“Western, by the basic standard of higher education, is doing a good job,” Nazario-Colon said of diversity issues. “But they want to do better, and everybody that I met with really was asking, ‘What can we do? We’re not satisfied with some of the things that we are doing. We need to do better.’ And that — that was half the battle in my mind.”
After a yearlong search process, Nazario-Colon was offered the job, and he’s been working since June to get his new office up and running.
“We’re going to look at things systemically, policy-wise. We’re going to look at things from a human concern, from a student concern, trying to see what our students need to be successful,” he said.
Nazario-Colon has “four imperatives” he’ll be pushing in that regard during his time at WCU: navigating community, the LGBTQ experience, the veteran experience and the total college experience.
“All of these things focus on creating a campus that is friendly, safe and enriching for every member of our community,” he said. “It is going to take time.”
Ensuring the future of free speech
Central to those goals will be an aim that might sound simplistic if it weren’t often so difficult — teaching students how to have respectful, intelligent discussions with their peers about contentious issues. That’s more than just a wishful aspiration, Nazario-Colon said — the future of free speech itself is at stake.
“We have to think about, are we at a point in history where we’re rethinking, reimagining what free speech is going to be?” he said. “Can free speech survive in this current generation? Are we seeing signs that perhaps free speech will go away, and that’s a generational thing, it’s a sensitivity thing, it’s a new way of being. We’re going to work through that.”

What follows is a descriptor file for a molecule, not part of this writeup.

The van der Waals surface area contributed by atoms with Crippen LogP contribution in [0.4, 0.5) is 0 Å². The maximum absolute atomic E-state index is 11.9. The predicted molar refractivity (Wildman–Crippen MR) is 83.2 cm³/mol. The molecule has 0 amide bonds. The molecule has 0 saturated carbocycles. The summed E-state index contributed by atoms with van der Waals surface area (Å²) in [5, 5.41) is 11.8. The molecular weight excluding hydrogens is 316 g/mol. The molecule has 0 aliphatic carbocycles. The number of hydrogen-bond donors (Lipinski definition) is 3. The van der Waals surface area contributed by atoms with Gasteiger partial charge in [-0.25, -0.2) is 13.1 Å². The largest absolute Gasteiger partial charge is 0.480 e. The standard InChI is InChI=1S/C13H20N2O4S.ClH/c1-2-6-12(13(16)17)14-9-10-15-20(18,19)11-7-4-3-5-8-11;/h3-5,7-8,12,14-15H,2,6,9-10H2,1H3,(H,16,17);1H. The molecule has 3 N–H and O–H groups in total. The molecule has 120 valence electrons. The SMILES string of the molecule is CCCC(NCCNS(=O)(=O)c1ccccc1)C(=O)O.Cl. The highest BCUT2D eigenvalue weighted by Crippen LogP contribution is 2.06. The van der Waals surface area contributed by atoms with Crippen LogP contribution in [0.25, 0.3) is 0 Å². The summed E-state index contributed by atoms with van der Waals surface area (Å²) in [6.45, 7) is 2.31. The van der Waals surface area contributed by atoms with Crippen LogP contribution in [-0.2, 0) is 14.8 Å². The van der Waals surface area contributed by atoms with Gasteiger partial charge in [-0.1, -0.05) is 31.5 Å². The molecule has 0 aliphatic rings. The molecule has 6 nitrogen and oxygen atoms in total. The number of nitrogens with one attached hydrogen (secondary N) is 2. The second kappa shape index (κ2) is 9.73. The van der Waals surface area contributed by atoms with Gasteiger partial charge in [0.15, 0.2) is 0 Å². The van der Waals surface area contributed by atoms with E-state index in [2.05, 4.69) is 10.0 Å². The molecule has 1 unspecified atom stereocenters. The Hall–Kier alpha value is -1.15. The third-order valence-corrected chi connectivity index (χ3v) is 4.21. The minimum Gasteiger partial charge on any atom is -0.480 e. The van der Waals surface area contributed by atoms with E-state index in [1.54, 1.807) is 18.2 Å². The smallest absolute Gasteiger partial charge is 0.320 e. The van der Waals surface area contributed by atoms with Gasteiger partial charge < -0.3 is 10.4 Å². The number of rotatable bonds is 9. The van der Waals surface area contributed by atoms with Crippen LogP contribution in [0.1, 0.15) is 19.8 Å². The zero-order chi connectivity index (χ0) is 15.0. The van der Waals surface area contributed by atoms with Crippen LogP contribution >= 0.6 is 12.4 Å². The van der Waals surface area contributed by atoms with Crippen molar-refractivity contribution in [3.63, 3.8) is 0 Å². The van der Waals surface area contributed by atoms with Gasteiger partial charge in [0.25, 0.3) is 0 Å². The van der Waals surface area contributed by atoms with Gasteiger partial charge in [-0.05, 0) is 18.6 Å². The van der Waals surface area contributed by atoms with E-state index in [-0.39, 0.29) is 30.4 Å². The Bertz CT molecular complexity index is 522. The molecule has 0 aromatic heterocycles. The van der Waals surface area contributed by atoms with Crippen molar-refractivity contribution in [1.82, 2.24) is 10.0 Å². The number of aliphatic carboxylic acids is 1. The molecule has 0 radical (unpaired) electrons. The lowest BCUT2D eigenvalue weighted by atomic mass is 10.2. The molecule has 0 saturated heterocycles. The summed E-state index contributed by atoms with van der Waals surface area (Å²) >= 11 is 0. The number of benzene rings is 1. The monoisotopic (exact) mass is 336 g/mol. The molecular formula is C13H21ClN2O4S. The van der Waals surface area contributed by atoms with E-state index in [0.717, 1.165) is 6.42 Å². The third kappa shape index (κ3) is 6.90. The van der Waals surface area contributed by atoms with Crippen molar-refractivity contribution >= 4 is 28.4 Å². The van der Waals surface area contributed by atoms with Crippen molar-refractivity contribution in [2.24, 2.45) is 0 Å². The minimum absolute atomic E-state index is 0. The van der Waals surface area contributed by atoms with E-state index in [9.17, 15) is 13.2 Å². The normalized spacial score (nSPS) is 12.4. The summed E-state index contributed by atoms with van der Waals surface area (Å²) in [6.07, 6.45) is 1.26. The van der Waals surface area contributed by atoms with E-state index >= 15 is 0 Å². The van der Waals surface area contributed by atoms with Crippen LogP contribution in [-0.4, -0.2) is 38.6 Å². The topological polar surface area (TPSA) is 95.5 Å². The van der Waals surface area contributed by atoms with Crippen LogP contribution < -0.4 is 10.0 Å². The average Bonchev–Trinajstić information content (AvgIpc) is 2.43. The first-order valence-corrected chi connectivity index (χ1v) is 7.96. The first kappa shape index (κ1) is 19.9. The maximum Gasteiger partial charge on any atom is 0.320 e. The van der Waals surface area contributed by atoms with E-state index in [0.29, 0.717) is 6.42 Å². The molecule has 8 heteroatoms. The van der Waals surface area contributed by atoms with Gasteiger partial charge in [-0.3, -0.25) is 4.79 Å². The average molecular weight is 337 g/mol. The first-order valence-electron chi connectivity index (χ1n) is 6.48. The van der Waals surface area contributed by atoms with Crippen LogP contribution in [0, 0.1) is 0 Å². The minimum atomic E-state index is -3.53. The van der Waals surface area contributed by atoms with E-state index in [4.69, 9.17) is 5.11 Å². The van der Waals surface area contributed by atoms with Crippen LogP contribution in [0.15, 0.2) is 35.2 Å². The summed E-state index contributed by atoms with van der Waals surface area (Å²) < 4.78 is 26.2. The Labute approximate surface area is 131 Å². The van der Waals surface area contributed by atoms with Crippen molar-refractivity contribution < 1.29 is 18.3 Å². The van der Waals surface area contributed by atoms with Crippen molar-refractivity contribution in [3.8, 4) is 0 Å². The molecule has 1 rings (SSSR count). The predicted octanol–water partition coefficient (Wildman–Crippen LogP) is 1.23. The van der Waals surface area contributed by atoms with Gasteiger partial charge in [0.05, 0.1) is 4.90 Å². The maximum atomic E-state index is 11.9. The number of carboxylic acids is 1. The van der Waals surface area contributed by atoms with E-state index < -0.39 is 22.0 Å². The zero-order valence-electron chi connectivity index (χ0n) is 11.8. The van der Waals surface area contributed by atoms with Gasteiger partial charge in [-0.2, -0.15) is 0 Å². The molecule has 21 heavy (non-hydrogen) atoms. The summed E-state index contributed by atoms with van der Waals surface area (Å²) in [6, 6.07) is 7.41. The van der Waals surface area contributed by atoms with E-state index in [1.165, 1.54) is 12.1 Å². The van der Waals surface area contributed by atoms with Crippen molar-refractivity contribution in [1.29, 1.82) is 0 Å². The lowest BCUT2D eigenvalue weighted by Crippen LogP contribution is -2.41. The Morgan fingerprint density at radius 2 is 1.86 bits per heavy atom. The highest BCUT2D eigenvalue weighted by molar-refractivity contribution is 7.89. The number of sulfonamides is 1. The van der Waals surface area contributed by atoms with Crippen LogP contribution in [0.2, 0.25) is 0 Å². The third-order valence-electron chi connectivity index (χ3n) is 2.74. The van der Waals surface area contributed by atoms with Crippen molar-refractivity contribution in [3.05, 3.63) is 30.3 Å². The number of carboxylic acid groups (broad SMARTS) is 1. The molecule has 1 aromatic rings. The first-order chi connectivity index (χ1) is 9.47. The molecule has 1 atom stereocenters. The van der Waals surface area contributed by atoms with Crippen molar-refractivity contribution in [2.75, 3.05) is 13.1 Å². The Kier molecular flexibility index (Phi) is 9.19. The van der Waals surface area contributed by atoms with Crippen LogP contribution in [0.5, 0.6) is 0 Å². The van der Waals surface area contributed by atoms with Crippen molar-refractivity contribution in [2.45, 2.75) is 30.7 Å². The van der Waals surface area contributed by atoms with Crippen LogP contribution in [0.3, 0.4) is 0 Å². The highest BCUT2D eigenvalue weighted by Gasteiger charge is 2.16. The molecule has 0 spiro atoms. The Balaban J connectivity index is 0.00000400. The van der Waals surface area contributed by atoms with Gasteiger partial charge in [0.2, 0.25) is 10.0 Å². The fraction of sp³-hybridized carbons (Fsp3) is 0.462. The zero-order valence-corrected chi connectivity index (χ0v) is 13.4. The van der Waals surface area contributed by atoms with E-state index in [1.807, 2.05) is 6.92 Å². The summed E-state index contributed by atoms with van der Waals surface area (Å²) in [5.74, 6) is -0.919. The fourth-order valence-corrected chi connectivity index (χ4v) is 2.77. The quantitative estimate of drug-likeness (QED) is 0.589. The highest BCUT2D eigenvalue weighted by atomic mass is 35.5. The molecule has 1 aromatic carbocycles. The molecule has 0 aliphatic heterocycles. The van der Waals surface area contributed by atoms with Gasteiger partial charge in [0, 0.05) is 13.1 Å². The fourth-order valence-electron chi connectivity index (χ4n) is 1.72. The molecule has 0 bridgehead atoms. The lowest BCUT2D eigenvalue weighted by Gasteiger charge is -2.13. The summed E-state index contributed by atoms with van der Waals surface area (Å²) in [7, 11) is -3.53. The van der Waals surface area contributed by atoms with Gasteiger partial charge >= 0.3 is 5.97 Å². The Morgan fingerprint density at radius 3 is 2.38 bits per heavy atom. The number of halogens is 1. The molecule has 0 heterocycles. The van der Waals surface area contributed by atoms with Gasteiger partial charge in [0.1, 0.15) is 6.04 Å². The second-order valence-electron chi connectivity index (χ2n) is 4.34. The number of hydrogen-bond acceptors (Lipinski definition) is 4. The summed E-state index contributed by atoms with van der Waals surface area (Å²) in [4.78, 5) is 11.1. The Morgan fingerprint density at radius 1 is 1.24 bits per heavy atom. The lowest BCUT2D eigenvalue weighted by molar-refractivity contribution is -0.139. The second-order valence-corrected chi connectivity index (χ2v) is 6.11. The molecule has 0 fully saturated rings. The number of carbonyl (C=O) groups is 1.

Social media bears a significant portion of the responsibility for this new environment, Nazario-Colon said. As well as creating opportunities to connect with people, social media can also create echo chambers — communities of people who think like you and vote like you and reinforce your existing views. If you don’t like the opinions somebody’s posting, you can just unfollow them, and — boom! — that disagreeable perspective is gone. You don’t even have to have a conversation about it.
“I think that nowadays, if you are controversial and folks don’t like it, they really don’t want to be around you rather than challenge you,” Nazario-Colon said. “One of the things that we’re missing more and more in society is the opportunity to be able to debate and have differences of opinion.”
“I think that sometimes when we don’t have the words to articulate what we feel, what we want to get across, we resort to using words of convenience that express hatred and negative emotions,” he added. “Perhaps we need people to read more than 140 characters.”
In order to increase students’ comfort with discussing contentious ideas in a constructive way, “we’re not going to shy away from controversy,” Nazario-Colon said. He’s supporting the university inviting “controversial speakers,” and has also started programs such as the Brown Bag Lunch Series, which invites students to bring their lunch and participate in discussions on “unique topics that are helpful in the realm of diversity.”
Nazario-Colon said he also supports student-generated conversations and demonstrations, such as the Black Lives Matter and College Republicans chalkings that filled campus with colorful messages last spring.
“Personally I think that we have to allow room for those things to happen,” he said.
That assertion came with a caution, however. In Nazario-Colon’s view, each person has a limit as to how much they can listen to, how much they can read, before they become angry or afraid.
“As a university, what do we have in place to support individuals who reached their limit, who no longer can go by and read another chalking on the ground that impacts them in a particular way?” he asked.